An experienced veterinarian, Dr. Jennifer Creed offers particular expertise in the health problems of purebred cats. Dr. Jennifer Creed also owns Midwest Ragdolls, a Traditional Cat Association (TCA) Supreme Cattery of Excellence, and has been in two books about ragdoll cats.
Sturdy of build and generally healthy, the lovable and affectionate ragdoll cat can live for 12 to 15 years in the family home. However, the breed is prone to a number of health problems of which owners should be aware, so that they can seek out treatment.
Ragdoll cats can get bladder stones and hypertrophic cardiomyopathy (HCM), a thickening of the cardiac muscle. As this thickening occurs, the exterior wall of the heart becomes thicker and the muscle cannot contract normally, thus preventing adequate blood flow. There is no cure for HCM, but symptoms are controllable with medication.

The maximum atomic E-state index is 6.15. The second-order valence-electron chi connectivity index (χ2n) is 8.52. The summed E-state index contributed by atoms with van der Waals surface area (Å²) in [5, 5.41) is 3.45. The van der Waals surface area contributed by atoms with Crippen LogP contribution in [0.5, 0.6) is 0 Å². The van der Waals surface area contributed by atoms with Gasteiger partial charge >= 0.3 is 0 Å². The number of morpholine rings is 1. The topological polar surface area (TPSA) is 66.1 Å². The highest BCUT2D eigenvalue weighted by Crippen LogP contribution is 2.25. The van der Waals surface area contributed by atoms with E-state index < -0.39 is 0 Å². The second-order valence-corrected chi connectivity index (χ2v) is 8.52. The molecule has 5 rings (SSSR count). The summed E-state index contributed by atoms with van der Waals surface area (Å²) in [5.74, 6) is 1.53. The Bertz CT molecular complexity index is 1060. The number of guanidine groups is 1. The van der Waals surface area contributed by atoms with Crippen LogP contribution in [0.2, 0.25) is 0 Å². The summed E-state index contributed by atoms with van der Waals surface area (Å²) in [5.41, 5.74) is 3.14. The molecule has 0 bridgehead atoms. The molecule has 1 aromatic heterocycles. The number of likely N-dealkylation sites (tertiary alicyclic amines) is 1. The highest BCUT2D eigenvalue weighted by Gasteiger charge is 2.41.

Ragdoll cats may also have a higher risk of feline mucopolysaccharidosis, a genetic condition that can lead to joint damage and vision problems. Unlike HCM, this condition is treatable. Therapies include bone marrow transplantation and replacement of the arysulfatase B enzyme, a deficiency of which causes the condition.